In our fast-paced life, garage doors are frequently used. As families hurry in and out for work, school, soccer games, doctor's visits, and vet appointments, the typical garage door in America opens and closes around 1,500 times each year. That's a lot of effort, and it may lead to cracked panels, chipped paint, and worn-out parts over time.
If your garage door is broken, you're undoubtedly aware that you should repair it as quickly as possible. Minor wear that goes untreated might lead to a lot more harm over time. Damaged garage doors may allow pests in from the outside and represent a security risk by allowing prospective burglars easier access.
If your garage door is a little beat up, you might be wasting money. A faulty garage door let more outside air in. This air heats your garage in the summer, which heats your house, raising your air-conditioning bills. Excess chilly air allowed through a faulty garage door can further increase your heating bills in the winter.
There's also your curb appeal to consider. Depending on the arrangement of your property, your garage door might account for a surprising amount of the outside appearance of your home. Instead of brightening the neighborhood, a broken garage door may make your home look ugly.
Should you repair or replace your garage entirely? We'll go through a few instances when you might need to repair or replace your garage door. We'll also give you some pointers on how to pick the ideal step for your home's beauty, safety, and practicality.
Repair or Replace — Narrowing the Decision
What is the average lifespan of a garage door? The average lifespan of a garage door is about 30 years with the right maintenance. But individual circumstances vary — maybe your newly minted teenaged driver accidentally backed into the garage door, or maybe a windstorm flung debris at your door and damaged some panels.
In any case, should you replace your garage door? Or should you repair it? The answer may depend on a few different factors.
1. Types of Garage Door Damage
Your garage door may have sustained only cosmetic damage, or its functionality may be severely compromised:
Minor: Sometimes, the damage to your garage door is visible but does not affect the structural integrity or function of your door. Your door may have chipped or fading paint, or a large crack may have appeared. If the damage to your door is purely cosmetic, you’ll usually get more value out of repairing the door rather than replacing it.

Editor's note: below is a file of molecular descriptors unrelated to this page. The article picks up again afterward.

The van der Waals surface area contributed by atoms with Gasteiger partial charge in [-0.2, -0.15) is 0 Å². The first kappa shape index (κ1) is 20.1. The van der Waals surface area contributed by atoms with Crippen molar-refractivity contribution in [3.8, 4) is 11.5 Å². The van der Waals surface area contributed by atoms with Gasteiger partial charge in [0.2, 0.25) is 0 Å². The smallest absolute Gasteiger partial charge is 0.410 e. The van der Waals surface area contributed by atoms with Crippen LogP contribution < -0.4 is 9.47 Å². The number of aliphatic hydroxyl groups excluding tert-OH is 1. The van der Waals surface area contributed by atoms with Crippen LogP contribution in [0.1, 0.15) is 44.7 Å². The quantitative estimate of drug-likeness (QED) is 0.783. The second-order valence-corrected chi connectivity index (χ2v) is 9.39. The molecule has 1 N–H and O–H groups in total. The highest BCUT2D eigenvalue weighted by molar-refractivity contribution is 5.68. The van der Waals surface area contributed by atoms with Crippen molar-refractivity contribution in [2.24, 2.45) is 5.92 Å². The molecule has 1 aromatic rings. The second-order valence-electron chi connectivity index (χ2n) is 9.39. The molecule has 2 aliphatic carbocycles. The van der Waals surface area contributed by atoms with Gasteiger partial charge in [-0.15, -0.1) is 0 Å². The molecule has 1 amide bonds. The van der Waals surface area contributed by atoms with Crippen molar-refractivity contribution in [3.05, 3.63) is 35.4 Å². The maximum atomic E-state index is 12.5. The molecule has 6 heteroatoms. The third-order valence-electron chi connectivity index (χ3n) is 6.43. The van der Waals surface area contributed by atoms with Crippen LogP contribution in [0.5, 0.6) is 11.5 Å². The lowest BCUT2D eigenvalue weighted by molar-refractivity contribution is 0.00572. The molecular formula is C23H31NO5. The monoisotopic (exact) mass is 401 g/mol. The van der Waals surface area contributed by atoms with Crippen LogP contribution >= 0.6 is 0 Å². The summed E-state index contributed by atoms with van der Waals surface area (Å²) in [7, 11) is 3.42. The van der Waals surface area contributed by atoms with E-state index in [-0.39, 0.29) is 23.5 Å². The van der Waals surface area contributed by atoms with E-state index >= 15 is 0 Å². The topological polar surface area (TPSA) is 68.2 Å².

Moderate: Sometimes, though, the damage to your garage door isn’t just cosmetic — the structural integrity of your door is compromised as well. A warped or rusted door, for example, will not work as effectively as it once did. It also won’t keep out the elements as well or help protect your garage from thieves and other intruders. If your garage door has structural damage, you’ll likely want to look into having the door replaced.
Serious: If the damage to your door is so severe that your door will no longer open and close as it should, you may want to look into replacing your door with a new and functional one. If your door gets stuck, makes a terrible squealing noise as it operates, opens and closes only sometimes, or won’t open at all, a new door is probably in order. However, it’s always a good idea to make sure the problem isn’t a simple one, such as just needing a new battery or a new set of springs.
2. The Extent of the Damage
If your door has only one minor issue, such as peeling paint, then looking into a repair job is likely your best bet. If your door has several issues, such as cracked panels, a screeching noise and a laboring, jerky operation, then it may be time to look into an upgrade. If your door is so compromised it poses a significant security risk to your home, getting a sturdy new replacement door is an excellent way to make sure your home and family have the best protection.
The choice between garage door repair and replacement may also depend on cost. As with a totaled car, if the estimated cost to repair your old garage door ends up being more than the price of a new door, then getting a brand-new door is undoubtedly your best option. If you’re looking for replacement options that won’t blow up your budget, there are many economical alternatives available to the upscale styles.
4. The Age of the Door
If your garage door has only minor damage but it’s getting on in years — say it’s 10 to 20 years old — you may want to consider a replacement. An older door is likely to need replacement sooner rather than later. So it may not be worth investing in repairs for a door that doesn’t have much more life left. Contact Arizona Garage Door Guru for replacement or repair.
Replacing your older door, even if the severity of the damage doesn’t necessarily require it, can also have other benefits, such as a modernized appearance or a garage door that matches better with the style of your home.